Second rib [II] - Costa secunda [II]
The second rib is much longer than the first, but has a very similar curvature.
The non-articular portion of the tubercle is occasionally only feebly marked. The angle is slight, and situated close to the tubercle. The body is not twisted, so that both ends touch any plane surface upon which it may be laid; but there is a bend, with its convexity upward, similar to, though smaller than that found in the first rib. The body is not flattened horizontally like that of the first rib. Its external surface is convex, and looks upward and a little outward; near the middle of it is a rough eminence for the origin of the lower part of the first and the whole of the second digitation of the Serratus anterior; behind and above this is attached the Scalenus posterior. The internal surface, smooth, and concave, is directed downward and a little inward: on its posterior part there is a short costal groove.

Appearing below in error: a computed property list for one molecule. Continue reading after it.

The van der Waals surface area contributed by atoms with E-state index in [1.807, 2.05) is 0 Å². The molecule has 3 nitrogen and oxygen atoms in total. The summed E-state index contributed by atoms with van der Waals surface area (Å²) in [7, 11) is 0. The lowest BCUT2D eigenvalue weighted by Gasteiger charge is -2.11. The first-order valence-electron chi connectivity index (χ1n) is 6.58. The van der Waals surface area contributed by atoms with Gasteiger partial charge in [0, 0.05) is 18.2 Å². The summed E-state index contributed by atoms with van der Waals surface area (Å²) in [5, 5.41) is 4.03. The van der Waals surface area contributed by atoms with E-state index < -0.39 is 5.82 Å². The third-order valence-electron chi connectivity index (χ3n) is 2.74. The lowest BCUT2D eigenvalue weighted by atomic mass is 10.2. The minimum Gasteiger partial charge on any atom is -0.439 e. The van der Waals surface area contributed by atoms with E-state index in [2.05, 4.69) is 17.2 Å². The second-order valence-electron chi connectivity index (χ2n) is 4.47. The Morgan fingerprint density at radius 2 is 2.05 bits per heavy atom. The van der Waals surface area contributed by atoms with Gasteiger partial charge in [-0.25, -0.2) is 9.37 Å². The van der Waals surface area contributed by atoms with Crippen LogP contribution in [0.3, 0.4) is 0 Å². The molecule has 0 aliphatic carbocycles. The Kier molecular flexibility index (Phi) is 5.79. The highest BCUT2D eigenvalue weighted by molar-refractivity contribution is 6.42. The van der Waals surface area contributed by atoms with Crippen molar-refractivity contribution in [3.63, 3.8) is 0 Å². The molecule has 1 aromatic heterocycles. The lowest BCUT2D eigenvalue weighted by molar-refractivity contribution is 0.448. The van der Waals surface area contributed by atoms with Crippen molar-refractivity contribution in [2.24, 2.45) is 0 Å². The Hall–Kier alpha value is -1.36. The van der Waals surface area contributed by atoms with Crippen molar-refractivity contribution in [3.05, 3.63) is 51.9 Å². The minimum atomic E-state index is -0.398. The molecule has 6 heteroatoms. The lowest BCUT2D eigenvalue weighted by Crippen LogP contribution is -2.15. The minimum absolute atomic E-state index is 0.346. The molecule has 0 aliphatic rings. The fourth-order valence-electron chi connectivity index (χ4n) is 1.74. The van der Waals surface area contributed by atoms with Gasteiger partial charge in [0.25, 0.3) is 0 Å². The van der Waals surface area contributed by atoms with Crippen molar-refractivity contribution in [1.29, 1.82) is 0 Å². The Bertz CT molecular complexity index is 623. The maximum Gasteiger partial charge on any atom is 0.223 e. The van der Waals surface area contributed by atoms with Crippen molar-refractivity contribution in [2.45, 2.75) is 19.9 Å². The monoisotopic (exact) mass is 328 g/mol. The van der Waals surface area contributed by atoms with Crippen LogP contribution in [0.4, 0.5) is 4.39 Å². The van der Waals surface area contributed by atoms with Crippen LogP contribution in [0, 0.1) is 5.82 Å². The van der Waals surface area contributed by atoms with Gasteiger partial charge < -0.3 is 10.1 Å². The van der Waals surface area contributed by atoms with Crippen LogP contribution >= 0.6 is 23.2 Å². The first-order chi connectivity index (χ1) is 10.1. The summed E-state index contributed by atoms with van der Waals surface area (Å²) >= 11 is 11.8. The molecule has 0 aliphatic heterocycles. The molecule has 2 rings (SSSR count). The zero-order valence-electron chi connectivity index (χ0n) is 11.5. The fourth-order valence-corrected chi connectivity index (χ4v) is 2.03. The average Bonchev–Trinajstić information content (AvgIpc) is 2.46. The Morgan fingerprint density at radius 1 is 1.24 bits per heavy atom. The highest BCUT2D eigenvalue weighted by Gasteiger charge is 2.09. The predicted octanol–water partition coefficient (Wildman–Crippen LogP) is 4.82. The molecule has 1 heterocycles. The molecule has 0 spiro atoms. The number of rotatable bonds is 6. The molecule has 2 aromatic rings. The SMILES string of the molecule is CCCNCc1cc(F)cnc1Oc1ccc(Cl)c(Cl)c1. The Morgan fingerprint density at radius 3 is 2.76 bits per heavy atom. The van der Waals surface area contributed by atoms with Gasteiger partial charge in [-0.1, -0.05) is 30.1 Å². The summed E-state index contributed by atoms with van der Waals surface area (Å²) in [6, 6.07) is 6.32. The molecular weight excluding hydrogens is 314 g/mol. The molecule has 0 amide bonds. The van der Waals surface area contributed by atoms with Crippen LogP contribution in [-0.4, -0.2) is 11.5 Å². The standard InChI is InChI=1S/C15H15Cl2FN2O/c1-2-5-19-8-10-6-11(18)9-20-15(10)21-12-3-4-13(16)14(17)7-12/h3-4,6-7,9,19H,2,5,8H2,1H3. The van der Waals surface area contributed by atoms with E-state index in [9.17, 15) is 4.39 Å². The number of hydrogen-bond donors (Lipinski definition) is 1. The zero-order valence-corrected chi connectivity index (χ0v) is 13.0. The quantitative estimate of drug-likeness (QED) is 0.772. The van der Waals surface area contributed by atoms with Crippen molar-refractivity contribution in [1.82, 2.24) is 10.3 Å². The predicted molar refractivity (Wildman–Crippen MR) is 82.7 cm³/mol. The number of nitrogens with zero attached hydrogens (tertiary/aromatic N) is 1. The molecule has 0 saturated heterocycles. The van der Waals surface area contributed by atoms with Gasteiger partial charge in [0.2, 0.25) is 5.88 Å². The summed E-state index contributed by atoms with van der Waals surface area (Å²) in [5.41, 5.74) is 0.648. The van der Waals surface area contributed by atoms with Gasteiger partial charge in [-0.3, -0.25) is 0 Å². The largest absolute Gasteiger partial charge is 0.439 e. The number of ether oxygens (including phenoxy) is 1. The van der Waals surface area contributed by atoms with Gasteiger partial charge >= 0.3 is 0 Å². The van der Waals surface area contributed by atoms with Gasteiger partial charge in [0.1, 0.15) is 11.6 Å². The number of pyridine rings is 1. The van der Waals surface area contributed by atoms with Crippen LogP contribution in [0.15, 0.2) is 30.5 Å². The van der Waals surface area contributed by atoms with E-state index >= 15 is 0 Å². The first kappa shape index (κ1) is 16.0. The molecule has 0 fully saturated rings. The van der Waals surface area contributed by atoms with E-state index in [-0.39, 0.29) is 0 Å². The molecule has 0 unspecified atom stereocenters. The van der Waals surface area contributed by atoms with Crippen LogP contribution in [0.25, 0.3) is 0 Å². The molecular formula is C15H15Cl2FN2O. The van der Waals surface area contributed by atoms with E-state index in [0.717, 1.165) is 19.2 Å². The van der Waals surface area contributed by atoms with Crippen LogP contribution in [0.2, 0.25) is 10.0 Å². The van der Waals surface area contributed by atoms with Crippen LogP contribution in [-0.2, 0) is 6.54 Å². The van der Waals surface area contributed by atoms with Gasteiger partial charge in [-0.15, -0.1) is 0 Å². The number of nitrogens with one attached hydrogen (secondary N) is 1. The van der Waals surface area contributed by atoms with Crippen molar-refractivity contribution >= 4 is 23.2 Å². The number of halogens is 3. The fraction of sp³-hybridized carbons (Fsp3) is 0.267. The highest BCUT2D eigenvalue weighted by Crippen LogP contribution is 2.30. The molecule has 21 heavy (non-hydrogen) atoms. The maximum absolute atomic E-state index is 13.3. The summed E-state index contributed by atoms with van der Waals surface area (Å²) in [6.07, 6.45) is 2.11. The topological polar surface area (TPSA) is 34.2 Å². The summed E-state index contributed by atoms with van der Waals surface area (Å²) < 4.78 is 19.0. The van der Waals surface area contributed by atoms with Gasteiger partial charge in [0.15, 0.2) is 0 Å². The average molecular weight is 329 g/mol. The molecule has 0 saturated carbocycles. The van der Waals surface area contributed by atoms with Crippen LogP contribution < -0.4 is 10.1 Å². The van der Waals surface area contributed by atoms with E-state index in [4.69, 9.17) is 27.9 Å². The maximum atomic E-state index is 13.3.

This definition incorporates text from a public domain edition of Gray's Anatomy (20th U.S. edition of Gray's Anatomy of the Human Body, published in 1918 – from http://www.bartleby.com/107/).
General Anatomy > Bones; Skeletal system > Axial skeleton > Thoracic skeleton > Ribs [I-XII] > True ribs [I-VII] > Second rib [II]